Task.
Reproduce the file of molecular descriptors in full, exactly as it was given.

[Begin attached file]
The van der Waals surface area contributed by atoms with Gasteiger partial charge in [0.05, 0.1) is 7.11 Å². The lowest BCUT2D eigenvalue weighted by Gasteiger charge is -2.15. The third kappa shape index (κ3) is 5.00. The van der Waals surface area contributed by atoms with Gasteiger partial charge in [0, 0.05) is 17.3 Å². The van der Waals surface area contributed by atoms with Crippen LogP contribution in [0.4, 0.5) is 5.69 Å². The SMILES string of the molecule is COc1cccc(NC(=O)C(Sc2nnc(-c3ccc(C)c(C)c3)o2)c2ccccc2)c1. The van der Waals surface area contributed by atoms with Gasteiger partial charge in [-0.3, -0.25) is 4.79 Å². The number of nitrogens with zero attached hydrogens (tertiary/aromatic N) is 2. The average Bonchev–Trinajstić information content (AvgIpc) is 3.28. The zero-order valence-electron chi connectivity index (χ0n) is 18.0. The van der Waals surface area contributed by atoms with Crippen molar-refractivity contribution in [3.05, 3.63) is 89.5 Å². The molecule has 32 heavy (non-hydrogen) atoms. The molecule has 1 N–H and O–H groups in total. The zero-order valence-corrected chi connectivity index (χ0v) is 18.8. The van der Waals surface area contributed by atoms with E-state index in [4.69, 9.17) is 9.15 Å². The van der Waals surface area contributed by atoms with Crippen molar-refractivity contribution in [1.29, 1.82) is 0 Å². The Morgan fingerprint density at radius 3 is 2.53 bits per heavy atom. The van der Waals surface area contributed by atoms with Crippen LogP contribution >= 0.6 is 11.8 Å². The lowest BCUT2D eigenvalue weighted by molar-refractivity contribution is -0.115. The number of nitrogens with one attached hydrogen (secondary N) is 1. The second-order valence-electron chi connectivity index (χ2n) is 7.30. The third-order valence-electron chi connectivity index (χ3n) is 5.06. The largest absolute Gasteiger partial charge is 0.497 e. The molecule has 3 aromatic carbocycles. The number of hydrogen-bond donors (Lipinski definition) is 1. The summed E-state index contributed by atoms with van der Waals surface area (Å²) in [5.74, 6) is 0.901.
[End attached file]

The van der Waals surface area contributed by atoms with Gasteiger partial charge in [0.05, 0.1) is 7.11 Å². The lowest BCUT2D eigenvalue weighted by Gasteiger charge is -2.15. The third kappa shape index (κ3) is 5.00. The van der Waals surface area contributed by atoms with Gasteiger partial charge in [0, 0.05) is 17.3 Å². The van der Waals surface area contributed by atoms with Crippen LogP contribution in [0.4, 0.5) is 5.69 Å². The SMILES string of the molecule is COc1cccc(NC(=O)C(Sc2nnc(-c3ccc(C)c(C)c3)o2)c2ccccc2)c1. The van der Waals surface area contributed by atoms with Gasteiger partial charge in [-0.3, -0.25) is 4.79 Å². The number of nitrogens with zero attached hydrogens (tertiary/aromatic N) is 2. The average Bonchev–Trinajstić information content (AvgIpc) is 3.28. The zero-order valence-electron chi connectivity index (χ0n) is 18.0. The van der Waals surface area contributed by atoms with Crippen molar-refractivity contribution in [3.05, 3.63) is 89.5 Å². The molecule has 32 heavy (non-hydrogen) atoms. The molecule has 1 N–H and O–H groups in total. The zero-order valence-corrected chi connectivity index (χ0v) is 18.8. The van der Waals surface area contributed by atoms with E-state index in [4.69, 9.17) is 9.15 Å². The van der Waals surface area contributed by atoms with Crippen molar-refractivity contribution in [1.29, 1.82) is 0 Å². The Morgan fingerprint density at radius 3 is 2.53 bits per heavy atom. The van der Waals surface area contributed by atoms with Crippen LogP contribution >= 0.6 is 11.8 Å². The lowest BCUT2D eigenvalue weighted by molar-refractivity contribution is -0.115. The number of nitrogens with one attached hydrogen (secondary N) is 1. The second-order valence-electron chi connectivity index (χ2n) is 7.30. The third-order valence-electron chi connectivity index (χ3n) is 5.06. The largest absolute Gasteiger partial charge is 0.497 e. The molecule has 3 aromatic carbocycles. The number of hydrogen-bond donors (Lipinski definition) is 1. The summed E-state index contributed by atoms with van der Waals surface area (Å²) in [5.74, 6) is 0.901.